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VO5 Summer of Love: How to Talk to Your Partner About Sex

coc0maccoc0mac Posts: 269 Rampant Poster
edited July 2019 in Sex & Relationships
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Hello everyone! It’s that time again for a new theme in our Summer of Love Series with VO5 - and this week’s theme is Sex, Consent and Jealousy. In keeping with this theme I thought it would be a great idea to talk about how to talk to your partner about sex. It’s such an important part of a relationship and you deserve to feel comfortable having such conversations. It really doesn’t have to feel awkward or embarrassing ♡



When we mention talking about sex with your partner, this can include anything from talking about what you like in bed through to your thoughts and concerns about consent and contraception. Every single one of us have rights to talk about these to our partner, but often people can be left worrying that it’s embarrassing or nerve-wracking, they may feel bad when giving feedback, or may feel concerned about killing the mood when communicating during sex. Equally as importantly, it may be that you don’t want to have sex anymore - and that too is a conversation that you have every right to have. These worries are normal but it absolutely doesn’t have to be this way. There is some really useful advice and solutions that you can read about here in The Mix’s article about how to talk to your partner about sex. I would love to hear what you think. 



So now it’s over to you. I would love to hear your thoughts and advice on how to talk to your partner about sex - and how you perhaps overcame some of these worries that have been discussed in the article. ♡

Comments

  • chubbydumplingchubbydumpling DurhamPosts: 372 Moderator
    As a bisexual woman, I've often found it easier to discuss my expectations of sex with my female partners. It's something I'm slowly addressing but a lot of men I've dated have been reluctant to discuss things like consent or giving feedback. 

    What I've found helps is having those conversations right off the bat. Instead of waiting until sex is going to be happening right then and there, it's important to sit down beforehand and discuss what's going to happen. For example, I would ask about their boundaries and tell them mine, talk about my preferred methods of contraception and check that we're both clear of STDs. That gets all of the "housekeeping" stuff out of the way. 

    When it comes to communicating during sex, I always make sure to check in. Asking questions like "Does that feel good?" or "Could we do this instead?" is, I've found, much less nerve-wracking for people. I always try to phrase things as a question, rather than a statement, so that my partner feels more comfortable starting a dialogue.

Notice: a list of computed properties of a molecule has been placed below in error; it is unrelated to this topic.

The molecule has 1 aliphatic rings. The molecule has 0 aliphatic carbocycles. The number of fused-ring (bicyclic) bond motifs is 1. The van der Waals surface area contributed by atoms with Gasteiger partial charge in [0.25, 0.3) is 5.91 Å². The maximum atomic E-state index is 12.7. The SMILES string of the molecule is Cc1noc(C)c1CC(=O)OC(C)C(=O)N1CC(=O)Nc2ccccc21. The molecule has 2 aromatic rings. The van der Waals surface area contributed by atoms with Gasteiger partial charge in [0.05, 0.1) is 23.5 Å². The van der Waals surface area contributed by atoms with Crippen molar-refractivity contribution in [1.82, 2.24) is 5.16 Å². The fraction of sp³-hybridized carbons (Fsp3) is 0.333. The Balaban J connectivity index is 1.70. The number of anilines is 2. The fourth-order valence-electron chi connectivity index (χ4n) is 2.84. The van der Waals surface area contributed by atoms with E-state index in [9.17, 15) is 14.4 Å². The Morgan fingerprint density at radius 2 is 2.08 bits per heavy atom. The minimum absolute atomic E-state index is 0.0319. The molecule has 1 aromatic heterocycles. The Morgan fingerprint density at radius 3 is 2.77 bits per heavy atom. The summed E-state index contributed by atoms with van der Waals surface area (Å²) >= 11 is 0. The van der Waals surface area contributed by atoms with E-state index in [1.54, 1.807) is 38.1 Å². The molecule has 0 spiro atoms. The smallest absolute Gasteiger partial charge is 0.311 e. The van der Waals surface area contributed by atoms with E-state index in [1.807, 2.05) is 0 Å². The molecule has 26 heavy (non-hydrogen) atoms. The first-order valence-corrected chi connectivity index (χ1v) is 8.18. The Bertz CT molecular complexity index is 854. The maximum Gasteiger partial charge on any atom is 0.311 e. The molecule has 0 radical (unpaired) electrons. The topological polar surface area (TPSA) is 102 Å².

• alice123alice123 Posts: 88 Miniposter
    I completely agree with you @chubbydumpling, I think it's so important to discuss how you're feeling beforehand and any logistics to make it enjoyable for you both. Although this may sound awkward, talking about sex could actually be a big turn on for your partner which could aid, rather than hinder, a sexual experience. 

    Communication is also needed during and following a sexual experience. Asking questions to see how your partner is feeling is a good way of being attentive to their needs whilst confirming to yourself that it's going well.

    Love this thread - I think we definitely need more talking openly about sex! 
  • coc0maccoc0mac Posts: 269 Rampant Poster
    Thank you so much for sharing @chubbydumpling! it's great to hear your perspective. I think that's a great idea to communicate in questions rather than statements. 

    and its great to hear your perspective too @alice123 - you are so right that it's important even following sex! it's so important to be open and honest throughout the entire experience!
    alice123
  • ShaunieShaunie England 🏠Posts: 7,344 The Mix Elder
    I agree. It shouldn't be embarrassing to talk about. And I guess the more you think "this is awkward" the more awkward it gets. Cause tbh I didn't think it was an embarrassing thing to talk about until I read that some people feel it is and then I'm thinking  -'ive spoke before about sex in this way and I didn't find it embarrassing, did they find embarrassing'. Then convo after reading it, I felt more awkward since reading because in case they found awkward. But realistically they may feel more comfortable once you've open that convo up cause can have better sex and can feel heard and build better relationship when feel closer

    The Mix's article is also interesting to read. The "I statements" rather than "you" are really importnant and can make a difference even if don't feel like it does. And just takes ownership of your own feelings rather then putting blame of your feelings on someone else, even if dont mean to And  can make people get less defensive about it. It's something I learnt on my training in my language to people so it's something that can def be used through out the whole relationship too
    “If we could look into each other’s hearts and understand the unique challenges each of us faces, I think we would treat each other much more gently, with more love, patience, tolerance, and care” Marvin J. Ashton
    coc0mac
  • coc0maccoc0mac Posts: 269 Rampant Poster
    @Shaunie Completely agree! I really like your view that people may feel more comfortable talking about sex once you have opened the conversation, I really agree :smile: and for sure, language is important and really can be used throughout the whole relationship. Love that reply, thanks so much for sharing!
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